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Set Notation


These lessons are part of a series of lessons on sets.

In these lessons, we will learn the concept of a set, methods for defining sets, set notations, empty set, symbols for ‘is an element of’, subset, intersection and union.

Related Topics: More Lessons on Sets


A set is a well-defined collection of distinct objects.
The individual objects in a set are called the members or elements of the set.

Some notations for sets are:
A = {1, 2, 3} = {integers greater than 0 and less than 4} = {x: x is an integer and 0 < x < 4}

We also have the empty set denoted by {} or Ø.
We can have infinite sets for example {1, 2, 3, ...}

We have a symbol showing membership.We relate a member and a set using the symbol ∈. If an object x is an element of set A, we write xA. If an object z is not an element of set A, we write zA.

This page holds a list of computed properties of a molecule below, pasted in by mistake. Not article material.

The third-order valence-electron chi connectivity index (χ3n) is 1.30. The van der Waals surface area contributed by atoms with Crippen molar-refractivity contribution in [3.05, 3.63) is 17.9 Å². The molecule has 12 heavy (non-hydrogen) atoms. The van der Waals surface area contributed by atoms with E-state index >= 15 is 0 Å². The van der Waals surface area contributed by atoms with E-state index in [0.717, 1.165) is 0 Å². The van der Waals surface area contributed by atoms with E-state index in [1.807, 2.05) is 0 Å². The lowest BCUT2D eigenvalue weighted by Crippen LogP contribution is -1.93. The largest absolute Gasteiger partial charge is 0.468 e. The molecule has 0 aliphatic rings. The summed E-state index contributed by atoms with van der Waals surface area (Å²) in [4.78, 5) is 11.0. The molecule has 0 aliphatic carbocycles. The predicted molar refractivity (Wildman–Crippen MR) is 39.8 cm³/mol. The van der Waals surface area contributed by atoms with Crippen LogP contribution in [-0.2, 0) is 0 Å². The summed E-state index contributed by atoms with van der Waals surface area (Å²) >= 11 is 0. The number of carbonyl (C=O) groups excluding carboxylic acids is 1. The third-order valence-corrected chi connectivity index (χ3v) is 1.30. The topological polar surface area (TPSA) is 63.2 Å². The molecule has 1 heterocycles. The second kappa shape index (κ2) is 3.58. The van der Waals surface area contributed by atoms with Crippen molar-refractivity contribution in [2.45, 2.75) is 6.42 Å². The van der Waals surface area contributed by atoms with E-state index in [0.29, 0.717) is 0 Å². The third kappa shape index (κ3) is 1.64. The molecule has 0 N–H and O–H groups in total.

∈ denotes “is an element of’ or “is a member of” or “belongs to”
∉ denotes “is not an element of” or “is not a member of” or “does not belong to”

If A = {1, 3, 5} then 1 ∈ A and 2 ∉ A


This video introduces the concept of a set and various methods for defining sets.
Set Notation(s)
A discussion of set notation: lists, descriptions, and set-builder notation.

The following video describes: Set Notations, Empty Set, Symbols for ҩs an element ofҬ subset, intersection and union.
Set Notation
Roster Method, Set Builder Notation.

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